Interview With Local Author and Exeter Writers Member: Simon Kettlewell
Hi Simon, is it bad that I’ve known you for eighteen months as an Exeter Writer but I didn’t realise you already had four other books under your belt? But I suppose we’re always talking about our current news that we don’t really mention our past achievements in meetings!
Hi Jess, I don’t think writers make a big thing about their past work. I think you’re only as good as your present material and that only stands up if people like it when they read it. I have also been a ‘stay-at-home-dad’ for 4 children for 20 years. Writing has always been a secondary occupation, if you want to call it that.
The reason I am talking about my new book Eternity Leave is because it embraces the highs and lows of that experience. I like to think it’s my best book in terms of the standard of writing and that anything preceding it is part of an apprenticeship.
Well it’s great to have this time to talk to you about your new novel, Eternity Leave. First off, the cover is very attractive. I love the strong yellow with the shadows of the kids. Did you design it yourself? Tell us a little about this.
I used a company called Bespoke Book Covers to design the cover. I did have a lot of input, but in the end, they drove the ideas. I am delighted with the finish. This is the second time I have self-published.
A small company published my previous novels and I am, despite doing this myself, represented by an agent where quite a number of their authors self-publish if they feel the subject matter and the climate are right for them to do this. The truth is, if self-publishing works, you cut out the ‘middle people’ who take a significant proportion of the earnings.
In terms of cost, you get what you pay for. I investigated a lot of companies; some have designers who bid to undertake the work, but these can often prove very expensive, stretching into thousands.
The beauty of Bespoke Book Covers is that you can make as many changes to your cover until you are 100% satisfied. This is a rare feature and for me the most important. Nevertheless, a budget of several hundred pounds is not unreasonable. After all, aside from the text, the cover is vitally important and I think Eternity Leave is testament to that.
I immediately bought your book when you released it out of solidarity for a fellow Exeter Writer Indie Author, but I have to say I was surprised by how well written and enjoyable it was. How did you come up with the idea for the story?
I don’t think of myself as an ‘indie’ author. I’m not entirely sure I understand the distinction between ‘Indie’ and ‘traditional’ anymore.
There are so many publishers who use Amazon just as a digital and sole market route for their works because the truth is, that fledgling authors rarely get enough shelf space in the book shops to be seen.
The reason I published this myself was because my agent didn't feel that the market was strong enough or that publishers were willing to buy certain books at this time. She wanted to wait until things settled down to secure a good deal and I didn’t, so with her blessing I did this myself. I am fortunate to have the choice.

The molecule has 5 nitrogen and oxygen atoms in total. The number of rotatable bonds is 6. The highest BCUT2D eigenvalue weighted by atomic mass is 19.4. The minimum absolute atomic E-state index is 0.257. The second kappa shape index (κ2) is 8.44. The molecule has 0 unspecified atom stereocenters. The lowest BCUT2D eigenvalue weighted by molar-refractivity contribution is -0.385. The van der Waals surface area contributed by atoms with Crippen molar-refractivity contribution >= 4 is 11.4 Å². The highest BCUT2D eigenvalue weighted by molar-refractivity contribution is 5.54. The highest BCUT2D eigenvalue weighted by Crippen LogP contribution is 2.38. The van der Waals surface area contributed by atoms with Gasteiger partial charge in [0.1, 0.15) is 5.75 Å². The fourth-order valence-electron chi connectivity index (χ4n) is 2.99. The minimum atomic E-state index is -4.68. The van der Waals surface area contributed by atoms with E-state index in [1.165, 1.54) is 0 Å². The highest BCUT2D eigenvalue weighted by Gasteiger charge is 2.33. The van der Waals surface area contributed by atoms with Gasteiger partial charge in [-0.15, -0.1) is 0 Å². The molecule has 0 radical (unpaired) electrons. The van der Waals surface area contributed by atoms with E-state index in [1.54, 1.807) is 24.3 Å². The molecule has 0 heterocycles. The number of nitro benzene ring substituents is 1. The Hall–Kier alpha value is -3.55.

The issue with self-publishing is that anyone can write a book and publish on Amazon. Readers though, are very discerning and books that aren’t good enough simply won’t get word of mouth recommendation and don’t sell.
My last foray into self-publishing with my novel The Truth About Us sold over 30,000 copies and has 500 reviews. It still sells 5-10 books every week, five years after it was first published. After this, the attraction for self-publishing is strong for me, but Eternity Leave would have most likely have been published via the traditional route, but not for a couple of years. I didn’t want to wait because I feel the book is particularly current and the success of The Truth About Us no doubt contributes to the amount of sale I have with this new one.
One of my favourite aspects of the book is the relationship dynamics of the characters. You capture the love, the messiness, and conflicts of family life so beautifully and any parent will be able to relate to them, male or female. But I particularly liked how societal pressure of gender roles played a part in how Brigit and 'Dad' react to situations. Where did you draw the inspiration for your characters?
I deliberately didn’t give the narrator a name. I tested this out with a number of people and they all felt that although it was obvious who he was, it helped to avoid the narrative becoming too introspective. And gave the stage to the cast of characters I have moulded either from experience or from my imagination.
The book is based on my experiences as a stay-at-home-dad, but I wanted to write it as a novel that sounded like a memoir. I took many of the people I have known and met on my parental journey and metaphorically ‘liquidised’ them, retaining only those characteristics, which would add to the story.
The family itself is much more true to life. My partner does run a large hospital and we do have the same number and gender combination of children. It helped keep the central characters more authentic and I hope serve as a real memento of something very special. I knew the only way for this to work was to make the emotions, conflicts and ultimately the love for family as real as possible.
Tell us more about your book. Without giving away the plot, what is the story about and why should people read it? Who would enjoy it?